In "The Man Who Would Be Vogue," the cops follow a lead on murderer Andrew Cunanan that brings them to a rundown South Beach hotel. However, instead of the criminal they're looking for, they only find a scruffy resident named Ronnie. It was a blink and you'll miss it moment, but he may prove more important than you think. So who is Ronnie on The Assassination of Gianni Versace? He was played by Max Greenfield, though Greenfield was so recognizable you might not have even realized it was him.
Andrew Cunanan lived in Miami for two months right in the middle of his murder spree. After reportedly killing four men, he fled to Florida and hid almost in plain sight until he shot Gianni Versace. In that time, he formed a friendship with a local named Ronnie who was staying in the same complex. The Guardian described Ronnie as "a South Beach junkie who crosses paths with Cunanan and makes it out alive," and he may take on greater prominence as the show digs deeper into Andrew's time in hiding.
Ronnie was also a real person the real Cunanan knew, according to Maureen Orth's book Vulgar Favors, which inspired this season of American Crime Story.
Orth described the real Ronnie as "a sky-blue-eyed, forty-three-year-old Normandy Plaza resident with long, stringy blond hair, usually barefoot, who is gay, HIV positive, and living on disability." He explained to her that he had spoken with Cunanan on a near-daily basis before the Versace murder, though Ronnie was unaware of the violence his new friend was capable of inflicting. Ronnie said he helped Cunanan acquire crack cocaine, which he may have been addicted to; earlier in the book, Orth had delved into the possibility that Cunanan was a closet crystal meth user in the years before the murders occurred.
"He never said anything as to why he was here," Ronnie told Orth. "I copped for him. There's other people who went out and copped for him. I knew what he was doing. He was hiding. I didn't know it was for killing people."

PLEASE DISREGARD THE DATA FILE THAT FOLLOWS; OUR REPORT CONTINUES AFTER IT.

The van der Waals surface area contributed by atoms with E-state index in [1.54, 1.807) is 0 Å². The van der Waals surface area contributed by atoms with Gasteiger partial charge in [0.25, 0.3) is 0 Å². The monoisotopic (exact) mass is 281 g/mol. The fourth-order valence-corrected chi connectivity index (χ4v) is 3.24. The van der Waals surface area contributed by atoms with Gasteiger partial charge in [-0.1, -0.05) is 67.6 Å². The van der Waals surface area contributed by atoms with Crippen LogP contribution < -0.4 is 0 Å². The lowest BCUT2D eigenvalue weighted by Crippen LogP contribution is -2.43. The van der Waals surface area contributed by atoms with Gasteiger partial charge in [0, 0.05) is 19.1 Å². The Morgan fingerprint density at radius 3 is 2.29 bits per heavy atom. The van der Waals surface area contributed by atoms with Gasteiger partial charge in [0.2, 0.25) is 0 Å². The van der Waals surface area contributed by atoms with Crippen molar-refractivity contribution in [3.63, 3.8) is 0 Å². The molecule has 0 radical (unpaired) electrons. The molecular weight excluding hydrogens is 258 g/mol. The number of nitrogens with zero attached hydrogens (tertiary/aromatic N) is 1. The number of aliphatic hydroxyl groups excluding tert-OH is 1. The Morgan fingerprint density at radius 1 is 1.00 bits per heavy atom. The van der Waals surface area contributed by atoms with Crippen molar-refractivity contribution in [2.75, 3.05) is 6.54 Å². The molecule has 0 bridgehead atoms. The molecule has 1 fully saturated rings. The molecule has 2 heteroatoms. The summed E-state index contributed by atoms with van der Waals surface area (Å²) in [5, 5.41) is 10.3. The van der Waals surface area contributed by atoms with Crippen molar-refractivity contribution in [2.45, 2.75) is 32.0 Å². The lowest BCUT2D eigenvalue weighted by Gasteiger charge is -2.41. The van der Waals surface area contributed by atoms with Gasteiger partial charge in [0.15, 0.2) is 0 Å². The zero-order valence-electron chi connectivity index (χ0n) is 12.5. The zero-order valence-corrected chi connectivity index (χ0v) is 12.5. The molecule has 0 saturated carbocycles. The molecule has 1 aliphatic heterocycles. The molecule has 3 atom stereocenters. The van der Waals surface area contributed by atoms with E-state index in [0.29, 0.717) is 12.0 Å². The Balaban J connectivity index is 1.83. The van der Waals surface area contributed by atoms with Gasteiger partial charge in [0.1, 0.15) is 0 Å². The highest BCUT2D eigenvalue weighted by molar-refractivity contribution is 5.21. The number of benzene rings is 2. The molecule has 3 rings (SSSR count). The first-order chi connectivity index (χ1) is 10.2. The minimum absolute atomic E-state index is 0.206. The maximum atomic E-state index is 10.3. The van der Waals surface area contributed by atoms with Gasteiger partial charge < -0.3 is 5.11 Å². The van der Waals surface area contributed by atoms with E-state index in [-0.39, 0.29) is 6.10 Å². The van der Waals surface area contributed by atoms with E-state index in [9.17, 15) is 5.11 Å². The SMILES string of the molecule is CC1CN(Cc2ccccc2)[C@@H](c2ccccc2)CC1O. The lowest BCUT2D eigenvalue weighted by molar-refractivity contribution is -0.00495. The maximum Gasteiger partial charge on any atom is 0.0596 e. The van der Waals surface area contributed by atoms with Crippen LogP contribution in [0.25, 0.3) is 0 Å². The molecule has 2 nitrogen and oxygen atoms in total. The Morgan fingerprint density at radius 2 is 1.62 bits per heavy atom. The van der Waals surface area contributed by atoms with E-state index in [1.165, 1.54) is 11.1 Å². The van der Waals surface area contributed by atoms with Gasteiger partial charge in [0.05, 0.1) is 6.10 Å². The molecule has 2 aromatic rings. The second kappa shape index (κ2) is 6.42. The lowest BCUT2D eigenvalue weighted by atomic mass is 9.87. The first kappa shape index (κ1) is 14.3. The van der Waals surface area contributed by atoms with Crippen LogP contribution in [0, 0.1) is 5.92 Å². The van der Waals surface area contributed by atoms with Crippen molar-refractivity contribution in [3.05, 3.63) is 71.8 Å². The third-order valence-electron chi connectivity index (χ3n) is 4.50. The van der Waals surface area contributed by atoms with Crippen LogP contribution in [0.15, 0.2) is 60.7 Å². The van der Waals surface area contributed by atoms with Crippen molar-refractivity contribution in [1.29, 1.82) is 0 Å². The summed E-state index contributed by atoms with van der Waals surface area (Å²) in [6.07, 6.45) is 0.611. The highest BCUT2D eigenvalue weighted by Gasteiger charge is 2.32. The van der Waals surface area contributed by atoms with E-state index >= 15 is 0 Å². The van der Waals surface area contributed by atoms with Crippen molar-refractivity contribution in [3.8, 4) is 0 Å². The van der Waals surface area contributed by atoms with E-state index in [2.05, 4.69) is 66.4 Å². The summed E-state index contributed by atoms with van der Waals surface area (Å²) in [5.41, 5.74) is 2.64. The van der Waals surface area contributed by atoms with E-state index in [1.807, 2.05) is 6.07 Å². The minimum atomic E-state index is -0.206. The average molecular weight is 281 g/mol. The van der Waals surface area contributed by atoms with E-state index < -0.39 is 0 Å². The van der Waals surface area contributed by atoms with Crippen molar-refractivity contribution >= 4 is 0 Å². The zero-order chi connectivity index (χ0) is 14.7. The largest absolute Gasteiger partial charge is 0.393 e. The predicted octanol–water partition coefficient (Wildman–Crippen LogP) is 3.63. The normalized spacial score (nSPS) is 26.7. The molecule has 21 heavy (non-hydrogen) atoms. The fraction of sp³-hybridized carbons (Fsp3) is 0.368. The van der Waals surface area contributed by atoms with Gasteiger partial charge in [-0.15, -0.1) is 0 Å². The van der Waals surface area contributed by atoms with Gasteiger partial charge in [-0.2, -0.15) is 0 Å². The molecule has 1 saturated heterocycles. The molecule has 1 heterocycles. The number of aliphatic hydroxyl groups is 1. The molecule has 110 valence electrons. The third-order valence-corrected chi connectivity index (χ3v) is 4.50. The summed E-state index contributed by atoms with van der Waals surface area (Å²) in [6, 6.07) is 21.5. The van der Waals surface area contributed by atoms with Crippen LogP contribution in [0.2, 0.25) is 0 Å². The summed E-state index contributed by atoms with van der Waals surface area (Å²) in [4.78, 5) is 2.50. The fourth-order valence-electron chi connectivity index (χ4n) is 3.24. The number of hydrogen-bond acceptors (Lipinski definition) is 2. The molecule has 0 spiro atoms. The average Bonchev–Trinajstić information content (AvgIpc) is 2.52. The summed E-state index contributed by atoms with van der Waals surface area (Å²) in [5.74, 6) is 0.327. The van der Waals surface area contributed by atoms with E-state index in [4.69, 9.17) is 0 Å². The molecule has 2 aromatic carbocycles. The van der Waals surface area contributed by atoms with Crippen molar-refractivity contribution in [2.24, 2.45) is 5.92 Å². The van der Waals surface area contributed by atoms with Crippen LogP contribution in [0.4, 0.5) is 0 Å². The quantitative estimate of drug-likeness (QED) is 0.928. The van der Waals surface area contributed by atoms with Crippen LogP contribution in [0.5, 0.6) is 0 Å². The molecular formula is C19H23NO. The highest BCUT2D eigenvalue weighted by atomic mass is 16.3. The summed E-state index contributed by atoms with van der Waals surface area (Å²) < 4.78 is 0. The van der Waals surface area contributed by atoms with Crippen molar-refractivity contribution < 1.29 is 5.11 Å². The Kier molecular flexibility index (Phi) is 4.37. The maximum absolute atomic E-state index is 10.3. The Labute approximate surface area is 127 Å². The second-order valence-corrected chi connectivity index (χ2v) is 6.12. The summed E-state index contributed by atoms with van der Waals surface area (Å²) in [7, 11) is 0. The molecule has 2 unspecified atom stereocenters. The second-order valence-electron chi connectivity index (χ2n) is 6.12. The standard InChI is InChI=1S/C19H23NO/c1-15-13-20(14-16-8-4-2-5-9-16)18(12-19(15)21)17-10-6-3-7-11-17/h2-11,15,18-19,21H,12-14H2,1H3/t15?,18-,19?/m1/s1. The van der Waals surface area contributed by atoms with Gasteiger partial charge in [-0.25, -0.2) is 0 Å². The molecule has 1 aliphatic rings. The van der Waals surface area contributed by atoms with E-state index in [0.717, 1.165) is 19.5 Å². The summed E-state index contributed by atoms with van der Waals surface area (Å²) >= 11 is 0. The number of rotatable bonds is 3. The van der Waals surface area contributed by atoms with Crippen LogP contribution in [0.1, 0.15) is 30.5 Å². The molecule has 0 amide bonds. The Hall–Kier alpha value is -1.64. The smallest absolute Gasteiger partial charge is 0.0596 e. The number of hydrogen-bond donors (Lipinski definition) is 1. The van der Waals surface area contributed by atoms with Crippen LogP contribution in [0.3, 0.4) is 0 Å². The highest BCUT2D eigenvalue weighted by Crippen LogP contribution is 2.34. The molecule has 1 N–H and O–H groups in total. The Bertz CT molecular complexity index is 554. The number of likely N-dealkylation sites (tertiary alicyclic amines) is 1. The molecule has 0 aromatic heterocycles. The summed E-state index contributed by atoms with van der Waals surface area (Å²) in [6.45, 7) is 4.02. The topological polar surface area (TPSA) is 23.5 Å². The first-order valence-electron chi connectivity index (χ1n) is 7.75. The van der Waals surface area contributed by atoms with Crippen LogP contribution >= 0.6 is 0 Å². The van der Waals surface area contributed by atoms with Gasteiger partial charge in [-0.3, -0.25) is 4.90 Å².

Additionally, Ronnie told Orth that he helped Cunanan make money as a sex worker as well, arranging for him to meet with clients. At the time, Cunanan was also committing burglaries to afford his rented room and alleged drug habit. "He never said where he was from," Ronnie said. "I set him up with a few old men, old rich guys around here. They would use my room. I got money that way."
Greenfield may not resemble the real Ronnie's description, but he still transformed for the role. The actor told AM New York that he did a lot of research to understand what Ronnie was going through at the time as an HIV positive gay man in 1997 who had only recently begun to receive necessary medical care.
In the period of time it was two years after they figured out the correct medication to treat HIV, so you have all these people who were affected by this disease, many of whom had accepted their own fate, and had for quite some time and were waiting to die. And then there was this treatment, and you saw patients that were extraordinarily sick better within 30 days.
Greenfield explained how that could have impacted Ronnie's friendship with Andrew. "For somebody who is so completely on their own in Miami, living minute by minute, still confused and bewildered by everything that has happened over the past 15 years, to find any sort of friendship, was so important to him," he said. "He didn't want to believe Andrew could've done something very harmful."
On The Assassination of Gianni Versace, Ronnie not only provides insight into Cunanan's frame of mind during his downward spiral, but gives viewers a look into what life was like for an HIV positive gay man in the '90s who didn't have a lot of opportunities or support. He may be a minor character in the scope of the show, but he still serves an important purpose.
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